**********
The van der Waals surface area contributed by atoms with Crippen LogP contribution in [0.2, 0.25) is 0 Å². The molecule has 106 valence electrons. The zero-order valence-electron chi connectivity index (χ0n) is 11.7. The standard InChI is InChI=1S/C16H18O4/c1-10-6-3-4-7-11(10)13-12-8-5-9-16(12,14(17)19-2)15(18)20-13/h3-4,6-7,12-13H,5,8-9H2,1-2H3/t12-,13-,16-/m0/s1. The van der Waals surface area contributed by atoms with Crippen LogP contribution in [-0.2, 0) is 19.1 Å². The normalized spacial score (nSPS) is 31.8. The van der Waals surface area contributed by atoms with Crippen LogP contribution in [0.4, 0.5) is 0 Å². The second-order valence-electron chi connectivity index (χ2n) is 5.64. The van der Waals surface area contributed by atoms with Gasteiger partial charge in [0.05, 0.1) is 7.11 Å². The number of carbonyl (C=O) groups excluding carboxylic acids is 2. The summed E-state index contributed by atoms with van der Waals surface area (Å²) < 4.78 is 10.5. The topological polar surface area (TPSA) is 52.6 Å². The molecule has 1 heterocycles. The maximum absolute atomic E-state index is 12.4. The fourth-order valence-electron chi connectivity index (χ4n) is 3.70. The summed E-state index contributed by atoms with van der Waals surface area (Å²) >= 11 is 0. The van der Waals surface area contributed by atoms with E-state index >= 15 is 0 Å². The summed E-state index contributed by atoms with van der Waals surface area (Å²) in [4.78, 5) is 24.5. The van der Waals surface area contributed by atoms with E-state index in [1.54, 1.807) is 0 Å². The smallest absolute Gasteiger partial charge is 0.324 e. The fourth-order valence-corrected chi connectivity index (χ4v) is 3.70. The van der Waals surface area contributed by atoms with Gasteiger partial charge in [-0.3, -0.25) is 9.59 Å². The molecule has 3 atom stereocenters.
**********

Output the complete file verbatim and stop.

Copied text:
The van der Waals surface area contributed by atoms with Crippen LogP contribution in [0.2, 0.25) is 0 Å². The molecule has 106 valence electrons. The zero-order valence-electron chi connectivity index (χ0n) is 11.7. The standard InChI is InChI=1S/C16H18O4/c1-10-6-3-4-7-11(10)13-12-8-5-9-16(12,14(17)19-2)15(18)20-13/h3-4,6-7,12-13H,5,8-9H2,1-2H3/t12-,13-,16-/m0/s1. The van der Waals surface area contributed by atoms with Crippen LogP contribution in [-0.2, 0) is 19.1 Å². The normalized spacial score (nSPS) is 31.8. The van der Waals surface area contributed by atoms with Crippen LogP contribution in [0.4, 0.5) is 0 Å². The second-order valence-electron chi connectivity index (χ2n) is 5.64. The van der Waals surface area contributed by atoms with Gasteiger partial charge in [0.05, 0.1) is 7.11 Å². The number of carbonyl (C=O) groups excluding carboxylic acids is 2. The summed E-state index contributed by atoms with van der Waals surface area (Å²) < 4.78 is 10.5. The topological polar surface area (TPSA) is 52.6 Å². The molecule has 1 heterocycles. The maximum absolute atomic E-state index is 12.4. The fourth-order valence-electron chi connectivity index (χ4n) is 3.70. The summed E-state index contributed by atoms with van der Waals surface area (Å²) >= 11 is 0. The van der Waals surface area contributed by atoms with E-state index >= 15 is 0 Å². The summed E-state index contributed by atoms with van der Waals surface area (Å²) in [4.78, 5) is 24.5. The van der Waals surface area contributed by atoms with E-state index in [1.54, 1.807) is 0 Å². The smallest absolute Gasteiger partial charge is 0.324 e. The fourth-order valence-corrected chi connectivity index (χ4v) is 3.70. The van der Waals surface area contributed by atoms with Gasteiger partial charge in [-0.3, -0.25) is 9.59 Å². The molecule has 3 atom stereocenters.